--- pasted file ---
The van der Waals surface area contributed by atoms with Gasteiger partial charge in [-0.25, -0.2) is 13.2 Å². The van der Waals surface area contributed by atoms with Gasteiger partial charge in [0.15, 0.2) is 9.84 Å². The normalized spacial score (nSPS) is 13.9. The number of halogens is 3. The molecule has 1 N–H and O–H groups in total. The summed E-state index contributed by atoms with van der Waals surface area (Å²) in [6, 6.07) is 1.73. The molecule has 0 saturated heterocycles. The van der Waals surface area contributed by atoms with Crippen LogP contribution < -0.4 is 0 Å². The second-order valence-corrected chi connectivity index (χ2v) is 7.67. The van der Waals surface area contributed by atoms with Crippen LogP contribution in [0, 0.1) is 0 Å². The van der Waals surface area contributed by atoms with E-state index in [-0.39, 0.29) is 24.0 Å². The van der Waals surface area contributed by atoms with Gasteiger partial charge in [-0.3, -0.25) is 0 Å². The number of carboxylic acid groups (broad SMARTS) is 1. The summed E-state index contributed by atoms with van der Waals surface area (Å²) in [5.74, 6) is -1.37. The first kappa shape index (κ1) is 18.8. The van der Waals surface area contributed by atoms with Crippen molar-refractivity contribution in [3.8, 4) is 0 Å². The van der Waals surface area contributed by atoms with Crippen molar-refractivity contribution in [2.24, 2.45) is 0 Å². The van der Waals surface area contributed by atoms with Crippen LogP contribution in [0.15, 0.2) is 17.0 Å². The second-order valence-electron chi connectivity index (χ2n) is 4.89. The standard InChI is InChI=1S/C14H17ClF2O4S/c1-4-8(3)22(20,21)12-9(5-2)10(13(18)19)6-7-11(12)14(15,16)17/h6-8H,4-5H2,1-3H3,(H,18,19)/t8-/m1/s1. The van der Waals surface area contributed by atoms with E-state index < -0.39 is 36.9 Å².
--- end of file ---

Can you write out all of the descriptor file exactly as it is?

The van der Waals surface area contributed by atoms with Gasteiger partial charge in [-0.25, -0.2) is 13.2 Å². The van der Waals surface area contributed by atoms with Gasteiger partial charge in [0.15, 0.2) is 9.84 Å². The normalized spacial score (nSPS) is 13.9. The number of halogens is 3. The molecule has 1 N–H and O–H groups in total. The summed E-state index contributed by atoms with van der Waals surface area (Å²) in [6, 6.07) is 1.73. The molecule has 0 saturated heterocycles. The van der Waals surface area contributed by atoms with Crippen LogP contribution < -0.4 is 0 Å². The second-order valence-corrected chi connectivity index (χ2v) is 7.67. The van der Waals surface area contributed by atoms with Crippen LogP contribution in [0, 0.1) is 0 Å². The van der Waals surface area contributed by atoms with E-state index in [-0.39, 0.29) is 24.0 Å². The van der Waals surface area contributed by atoms with Gasteiger partial charge in [-0.3, -0.25) is 0 Å². The number of carboxylic acid groups (broad SMARTS) is 1. The summed E-state index contributed by atoms with van der Waals surface area (Å²) in [5.74, 6) is -1.37. The first kappa shape index (κ1) is 18.8. The van der Waals surface area contributed by atoms with Crippen molar-refractivity contribution in [3.8, 4) is 0 Å². The van der Waals surface area contributed by atoms with Crippen molar-refractivity contribution in [2.24, 2.45) is 0 Å². The van der Waals surface area contributed by atoms with Crippen LogP contribution in [0.15, 0.2) is 17.0 Å². The second-order valence-electron chi connectivity index (χ2n) is 4.89. The standard InChI is InChI=1S/C14H17ClF2O4S/c1-4-8(3)22(20,21)12-9(5-2)10(13(18)19)6-7-11(12)14(15,16)17/h6-8H,4-5H2,1-3H3,(H,18,19)/t8-/m1/s1. The van der Waals surface area contributed by atoms with E-state index < -0.39 is 36.9 Å².